gasp for air, then heave it forth again,
And while each moment fiercer grows the cold,
To feel its iron grasp my limbs enfold.
Alas! I know not if 'tis cold or heat,
Which makes the ground thus scorch my aching feet ;
The snow, in flakes of fire, falls on my head,
And withers up my brain-would I were dead.
What! is it thus I must for sin atone,
Pass through the travail of my soul alone ?
What! shall the tortured body rob the soul
Of all its strength its sufferings to control?
When will these struggles end, and I be free?
Would, without dying, I could come to thee.
Oh God, my God. Ah! have I not till now
Upon thee called, strength of the lonely, Thou,
Dear father, look on me with pitying eye,
If thou art near, in calmness I shall die,
Though chilling glaciers raise their heads around,
And corpse-like lakes my dying form surround.
Yet fear hath gone, for all Thou dost is right,
By darkness Thou preparest us for light;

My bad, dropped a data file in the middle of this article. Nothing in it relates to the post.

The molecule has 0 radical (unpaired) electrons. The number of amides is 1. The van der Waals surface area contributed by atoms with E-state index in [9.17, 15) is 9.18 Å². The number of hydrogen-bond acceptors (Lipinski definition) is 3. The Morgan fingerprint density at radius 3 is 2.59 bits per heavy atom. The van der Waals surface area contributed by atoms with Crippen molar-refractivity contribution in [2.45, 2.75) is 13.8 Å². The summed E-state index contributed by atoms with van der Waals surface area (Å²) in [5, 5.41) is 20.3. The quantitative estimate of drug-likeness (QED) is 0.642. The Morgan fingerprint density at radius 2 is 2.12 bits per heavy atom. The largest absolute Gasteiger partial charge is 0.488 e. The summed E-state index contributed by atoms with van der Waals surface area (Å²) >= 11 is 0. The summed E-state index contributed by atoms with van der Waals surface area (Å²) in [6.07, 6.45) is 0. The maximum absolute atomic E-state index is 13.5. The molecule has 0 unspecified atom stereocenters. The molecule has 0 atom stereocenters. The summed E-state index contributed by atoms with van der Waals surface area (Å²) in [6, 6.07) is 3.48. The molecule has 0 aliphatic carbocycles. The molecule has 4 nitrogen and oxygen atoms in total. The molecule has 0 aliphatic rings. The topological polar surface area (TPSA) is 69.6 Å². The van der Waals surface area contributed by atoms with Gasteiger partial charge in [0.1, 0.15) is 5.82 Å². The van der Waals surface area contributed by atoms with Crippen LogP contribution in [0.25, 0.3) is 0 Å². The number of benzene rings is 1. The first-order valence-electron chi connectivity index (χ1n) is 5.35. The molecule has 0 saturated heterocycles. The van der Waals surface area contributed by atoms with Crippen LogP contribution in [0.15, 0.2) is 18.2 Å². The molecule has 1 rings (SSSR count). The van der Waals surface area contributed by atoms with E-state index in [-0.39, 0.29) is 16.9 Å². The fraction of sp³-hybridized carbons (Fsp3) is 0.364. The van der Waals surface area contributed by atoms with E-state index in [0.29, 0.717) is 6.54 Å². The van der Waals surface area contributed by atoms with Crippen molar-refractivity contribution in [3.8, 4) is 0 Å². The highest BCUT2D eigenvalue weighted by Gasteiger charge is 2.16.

And blest, thrice blest, Almighty God, are those
With Christ who travail ere they taste repose.
On Calvaries of suffering thus to sigh
The soul away, is better than to die
In sheltered vales, where mists too oft arise,
And from them hide the sun and azure skies.

The dreadful past is fading from my view,
I know and feel that Thou, Lord God, art true,
And now thy guardian angels waiting by,
To calm my struggles, catch my latest sigh.
With softest touch, they close my weary eyes,
And on their wings my spirit homeward flies.

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HISTORY OF THE WAR OF THE SICILIAN VESPERS.* WE

E are never weary of historical shackled by obligations to truth, in